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You Visit Tour. Webb Lion Fountain. June 1 2017. Photo David B. Hollingsworth

Nearly 40 New Officers Commissioned at ODU ROTC Ceremony

By Betsy Hnath

In a town known for its military presence, 39 of the Army, Navy and Marine Corps' newest officers joined the ranks at a Friday morning commissioning ceremony at Old Dominion University.

At the May 4 ceremony that included the joint ROTC program's four participating universities (Hampton University, Norfolk State University, Regent University and ODU), life went from campus and classrooms to deployments and defense for the newly-commissioned 2nd lieutenants and ensigns.

Representatives from the four universities praised the ROTC graduates' commitment, particularly in the light of the current political climate.

Greg Dubois, Old Dominion University's vice president for administration and finance, who welcomed everyone on behalf of President John R. Broderick, acknowledged the "challenging time" in which the new officers would be serving.

"We face diplomatic and military tensions abroad, and political polarization at home," Dubois said. "We have never needed able leaders more."

Dubois expressed confidence that the new officers were more than capable, citing their academic and military achievements as proof.

"These exceptional men and women did more than the average student: accumulating over 1,600 volunteer hours and obtaining an average G.P.A above 3.4," Dubois said.

"They will join the ranks of the world's finest fighting force, with our country's soldiers, sailors and marines in their charge. I am confident we are in good hands."

Guest speaker, Rear Adm. Jesse A. Wilson, began by inviting "all past and present military members in the audience to stand and remain standing" in recognition of their service.

"There is no better time to be a part of our armed forces, and to wear the cloth of this nation." Wilson said to the officer candidates.

Wilson is a 1986 Naval Academy graduate and 1991 graduate of the Naval War College of Newport, Rhode Island. He currently serves as commander, Naval Surface Force Atlantic where he is responsible for manning, equipping and training 55,000 sailors, marines and civilians stationed on 75 ships.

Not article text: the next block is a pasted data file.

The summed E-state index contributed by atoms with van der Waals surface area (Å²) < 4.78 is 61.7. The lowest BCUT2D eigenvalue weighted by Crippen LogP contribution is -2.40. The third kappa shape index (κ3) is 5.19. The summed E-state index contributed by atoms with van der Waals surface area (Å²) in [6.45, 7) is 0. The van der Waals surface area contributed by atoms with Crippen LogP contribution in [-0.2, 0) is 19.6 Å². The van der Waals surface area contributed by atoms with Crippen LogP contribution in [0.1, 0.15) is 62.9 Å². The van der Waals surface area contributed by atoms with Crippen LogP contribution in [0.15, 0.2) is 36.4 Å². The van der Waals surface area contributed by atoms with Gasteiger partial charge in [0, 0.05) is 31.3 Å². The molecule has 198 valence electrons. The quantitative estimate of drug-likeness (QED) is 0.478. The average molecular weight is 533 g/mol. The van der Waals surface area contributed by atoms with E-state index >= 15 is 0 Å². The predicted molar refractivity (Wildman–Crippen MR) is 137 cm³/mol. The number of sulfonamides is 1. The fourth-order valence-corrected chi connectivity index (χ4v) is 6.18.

He highlighted the academic and military achievements of several graduates, including new ensign Bryson Goforth.

Goforth, who will receive a bachelor's degree in electrical engineering from Old Dominion University's Batten College of Engineering and Technology on May 5, was first of the more than 250 ROTC graduates nationwide for ship selection based on his order of merit: a combination of 3.91 G.P.A., Physical Readiness Test scores and military evaluations.

Goforth, because of his top position, was able to choose his next assignment among all available ships in the nation. He will join the crew of Norfolk-based USS Jason Dunam.

"This commissioning and graduation is only the starting point, hence the word 'commencement,''' Wilson said. "Everything you've executed here in your ROTC units will serve you well as you go forth to your next assignments."

Army ROTC was established at Old Dominion in September 1969 as part of the Darden School of Education. Since its inception, the program has grown in size and scope, with the establishment in the 1974-75 school year of a military science curriculum that is fully recognized by the University for academic credit. In 2003, the Faculty Senate approved an academic minor in military leadership studies.

Naval ROTC Hampton Roads, now led by Capt. Lennie E. Reed, was commissioned in July 1982 and developed an innovative concept known as the NROTC Consortium. NROTC Hampton Roads became the first unit to offer complete programs at three institutions - Hampton University, Norfolk State University and Old Dominion. Since its establishment, the program has grown to include Regent University and Tidewater Community College.

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